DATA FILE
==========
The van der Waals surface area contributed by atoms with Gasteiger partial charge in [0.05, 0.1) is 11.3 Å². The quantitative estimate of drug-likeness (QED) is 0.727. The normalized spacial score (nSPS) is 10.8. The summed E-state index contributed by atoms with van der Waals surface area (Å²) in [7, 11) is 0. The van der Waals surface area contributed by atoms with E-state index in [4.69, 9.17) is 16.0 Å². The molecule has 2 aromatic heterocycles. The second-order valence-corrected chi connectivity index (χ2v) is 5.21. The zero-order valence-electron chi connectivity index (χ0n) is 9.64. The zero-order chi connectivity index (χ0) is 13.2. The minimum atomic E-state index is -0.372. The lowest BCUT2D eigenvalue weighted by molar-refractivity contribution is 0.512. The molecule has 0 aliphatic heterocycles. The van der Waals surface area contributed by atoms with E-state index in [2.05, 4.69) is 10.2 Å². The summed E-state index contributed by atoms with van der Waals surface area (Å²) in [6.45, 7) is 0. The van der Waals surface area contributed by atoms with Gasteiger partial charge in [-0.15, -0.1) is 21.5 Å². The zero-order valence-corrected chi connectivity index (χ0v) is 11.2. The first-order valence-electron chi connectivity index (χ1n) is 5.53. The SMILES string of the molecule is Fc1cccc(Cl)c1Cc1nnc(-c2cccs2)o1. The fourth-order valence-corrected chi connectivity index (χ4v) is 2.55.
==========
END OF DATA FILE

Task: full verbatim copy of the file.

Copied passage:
The van der Waals surface area contributed by atoms with Gasteiger partial charge in [0.05, 0.1) is 11.3 Å². The quantitative estimate of drug-likeness (QED) is 0.727. The normalized spacial score (nSPS) is 10.8. The summed E-state index contributed by atoms with van der Waals surface area (Å²) in [7, 11) is 0. The van der Waals surface area contributed by atoms with E-state index in [4.69, 9.17) is 16.0 Å². The molecule has 2 aromatic heterocycles. The second-order valence-corrected chi connectivity index (χ2v) is 5.21. The zero-order valence-electron chi connectivity index (χ0n) is 9.64. The zero-order chi connectivity index (χ0) is 13.2. The minimum atomic E-state index is -0.372. The lowest BCUT2D eigenvalue weighted by molar-refractivity contribution is 0.512. The molecule has 0 aliphatic heterocycles. The van der Waals surface area contributed by atoms with E-state index in [2.05, 4.69) is 10.2 Å². The summed E-state index contributed by atoms with van der Waals surface area (Å²) in [6.45, 7) is 0. The van der Waals surface area contributed by atoms with Gasteiger partial charge in [-0.15, -0.1) is 21.5 Å². The zero-order valence-corrected chi connectivity index (χ0v) is 11.2. The first-order valence-electron chi connectivity index (χ1n) is 5.53. The SMILES string of the molecule is Fc1cccc(Cl)c1Cc1nnc(-c2cccs2)o1. The fourth-order valence-corrected chi connectivity index (χ4v) is 2.55.